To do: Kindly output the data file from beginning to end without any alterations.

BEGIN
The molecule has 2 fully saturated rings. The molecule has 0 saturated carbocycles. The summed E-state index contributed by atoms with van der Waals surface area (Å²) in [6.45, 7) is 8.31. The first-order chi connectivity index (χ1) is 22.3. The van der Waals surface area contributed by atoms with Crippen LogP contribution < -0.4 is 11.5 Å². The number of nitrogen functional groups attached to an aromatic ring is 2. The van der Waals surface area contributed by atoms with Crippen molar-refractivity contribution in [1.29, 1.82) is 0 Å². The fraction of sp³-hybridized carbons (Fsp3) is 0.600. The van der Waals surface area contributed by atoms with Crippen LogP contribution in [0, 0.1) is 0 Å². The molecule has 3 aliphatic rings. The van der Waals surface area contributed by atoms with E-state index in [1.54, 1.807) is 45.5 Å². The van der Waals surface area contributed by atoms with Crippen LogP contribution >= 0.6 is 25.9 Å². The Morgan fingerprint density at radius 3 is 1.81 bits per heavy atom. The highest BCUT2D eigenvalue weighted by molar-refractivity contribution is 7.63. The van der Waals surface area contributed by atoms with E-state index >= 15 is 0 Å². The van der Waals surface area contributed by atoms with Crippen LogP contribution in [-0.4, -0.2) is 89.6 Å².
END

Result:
The molecule has 2 fully saturated rings. The molecule has 0 saturated carbocycles. The summed E-state index contributed by atoms with van der Waals surface area (Å²) in [6.45, 7) is 8.31. The first-order chi connectivity index (χ1) is 22.3. The van der Waals surface area contributed by atoms with Crippen LogP contribution < -0.4 is 11.5 Å². The number of nitrogen functional groups attached to an aromatic ring is 2. The van der Waals surface area contributed by atoms with Crippen molar-refractivity contribution in [1.29, 1.82) is 0 Å². The fraction of sp³-hybridized carbons (Fsp3) is 0.600. The van der Waals surface area contributed by atoms with Crippen LogP contribution in [0, 0.1) is 0 Å². The molecule has 3 aliphatic rings. The van der Waals surface area contributed by atoms with E-state index in [1.54, 1.807) is 45.5 Å². The van der Waals surface area contributed by atoms with Crippen LogP contribution >= 0.6 is 25.9 Å². The Morgan fingerprint density at radius 3 is 1.81 bits per heavy atom. The highest BCUT2D eigenvalue weighted by molar-refractivity contribution is 7.63. The van der Waals surface area contributed by atoms with E-state index >= 15 is 0 Å². The van der Waals surface area contributed by atoms with Crippen LogP contribution in [-0.4, -0.2) is 89.6 Å².